Monday, October 03, 2011

The Power of Love

Rack it up to the fact that I have been dating a girl that I have been thinking about the idea of love recently. It is one of the most common topics in music next to "I'm going to sex you good." We have the belief that once you find true love then you are set and nothing will stand in your way. That nothing in life is better than love.

There is a bunch of tension of when do you say it to your significant other without saying the magic phrase, "I love you". Say it too early and you'll scare the person and if you don't say it at all then the relationship has not reached a certain level.

However, billions of people have used the words "I love you" and yet you still have numerous divorces and broken relationships. Isn't the power of love suppose to save your life? The usual excuses are that the fire isn't there anymore or that there is someone else that I am attached to more. It was once said to me in a moment of passion, but when the rubber met the road, it turned out that her love led her away. Did she not mean it?

The power of love is supposed to keep you home at night, no?

I suppose it's possible that love is a limited supply and then after that the relationship better become more exciting otherwise the fire will go out and that just means that clearly the reserves of love are all gone. Break it all off. Burn the bridges. Pack it up and go home. Turn on the Smashing Pumpkins and paint on the black make-up.

It's enough to make a romantic second guess putting his heart on the line.

I have been reflecting on what does it mean to say "I love you" because I know it's significant but do we know why? Where is the power in this emotion if it doesn't seem to keep anything together.

Enough of the elusive Rob Bell rhetorical questions and start telling you what I've been thinking. I feel free to do that because why else are you reading this blog?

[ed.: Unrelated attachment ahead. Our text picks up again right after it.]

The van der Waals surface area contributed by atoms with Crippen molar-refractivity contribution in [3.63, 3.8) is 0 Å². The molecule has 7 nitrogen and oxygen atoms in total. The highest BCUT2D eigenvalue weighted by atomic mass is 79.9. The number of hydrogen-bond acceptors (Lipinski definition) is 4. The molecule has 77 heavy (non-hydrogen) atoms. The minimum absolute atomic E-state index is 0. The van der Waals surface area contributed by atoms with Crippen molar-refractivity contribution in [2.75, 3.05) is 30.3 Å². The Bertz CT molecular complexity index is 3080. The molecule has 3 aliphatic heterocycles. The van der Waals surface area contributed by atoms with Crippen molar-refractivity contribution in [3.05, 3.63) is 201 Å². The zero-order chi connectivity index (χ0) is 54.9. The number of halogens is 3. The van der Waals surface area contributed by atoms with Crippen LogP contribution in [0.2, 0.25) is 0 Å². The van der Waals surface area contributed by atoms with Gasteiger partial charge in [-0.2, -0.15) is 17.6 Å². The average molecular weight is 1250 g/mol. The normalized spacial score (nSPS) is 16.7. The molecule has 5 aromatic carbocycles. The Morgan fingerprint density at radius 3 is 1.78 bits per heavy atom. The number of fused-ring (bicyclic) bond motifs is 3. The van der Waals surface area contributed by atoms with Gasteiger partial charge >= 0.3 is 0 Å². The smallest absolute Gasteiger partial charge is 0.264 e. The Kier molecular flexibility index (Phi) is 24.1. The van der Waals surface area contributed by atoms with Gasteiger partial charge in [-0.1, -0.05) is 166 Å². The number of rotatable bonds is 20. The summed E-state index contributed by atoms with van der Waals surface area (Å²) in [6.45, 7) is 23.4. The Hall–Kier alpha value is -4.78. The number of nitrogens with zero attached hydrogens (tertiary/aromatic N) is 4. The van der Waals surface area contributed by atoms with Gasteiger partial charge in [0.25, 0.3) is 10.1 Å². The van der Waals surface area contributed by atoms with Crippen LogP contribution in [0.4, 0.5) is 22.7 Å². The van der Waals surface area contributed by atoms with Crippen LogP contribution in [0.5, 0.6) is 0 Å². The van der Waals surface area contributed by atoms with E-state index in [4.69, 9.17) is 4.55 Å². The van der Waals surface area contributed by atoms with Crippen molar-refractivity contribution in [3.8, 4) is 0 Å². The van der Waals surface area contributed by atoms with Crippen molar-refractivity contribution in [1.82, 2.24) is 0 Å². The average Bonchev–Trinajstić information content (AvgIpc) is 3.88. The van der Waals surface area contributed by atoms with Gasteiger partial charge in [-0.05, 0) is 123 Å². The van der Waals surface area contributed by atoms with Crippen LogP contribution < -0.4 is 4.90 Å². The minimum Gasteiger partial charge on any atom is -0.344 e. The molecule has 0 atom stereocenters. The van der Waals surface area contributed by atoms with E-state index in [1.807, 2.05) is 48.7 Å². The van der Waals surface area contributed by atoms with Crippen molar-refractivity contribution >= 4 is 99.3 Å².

I think that the emotion is not capable of overcoming all obstacles. I don't believe that this emotion can keep a relationship together. I think this emotion is weak and has been fooling people for thousands of years and is perhaps the biggest farce in the human existence. This emotion will not conquer all and is doomed to fail in all cases.

I realize that many of you may be thinking that I'm a pessimist and probably don't deserve to have such a lovely girl like me. But hold on.

I believe that love is not an emotion. It never has been.

Many of our problems stem from the fact that many people believe that love is a feeling. We think it's that feeling when you see that special someone. It's that feeling when you kiss them. It's the feeling when you receive a hug from a family member. It's the feeling when you do good for the homeless man. We believe that love is an emotion like happiness, anger or sadness.

The problem is how we associate love. When we are with our special someone that we adore, we have a good feeling and thus love must be that good feeling and thus we do loving things for them. I propose that you adore the special someone and that good feeling is affection and the doing loving things is actually loving.

Love is a choice and it's an action. It's not that mushy feeling you get. That mushy feeling is happiness or affection. If you can learn the difference between love the action and love the feeling (which is not love at all) then you might find that why difficulties in relationships creep in because this drastically affects your perspective and approach.

Suddenly ideas like unconditional love make sense. Unconditional love is not that you feel mushy inside for the homeless man or for the starving orphans in Africa, but rather the fact that you love (do something for) them despite the fact you do not have mushy feelings for them. If you think that having a mushy feeling is what God means by loving the least of your brothers, you are missing it. It brings me once again to James 2 where it talks about how it is not sufficient to say "be well-fed and clothed" and then walk away. It seems that it would be better for you to help a brother in need and feel nothing than to feel all the sympathy in the world for them and do nothing.

Suddenly, it should be a call to those in abusive relationships that love does not involve beating them. Love does not involve oppressive acts. Love is not empty words said in a really sincere way. Love is all about the acts that comfort, support, and encourage.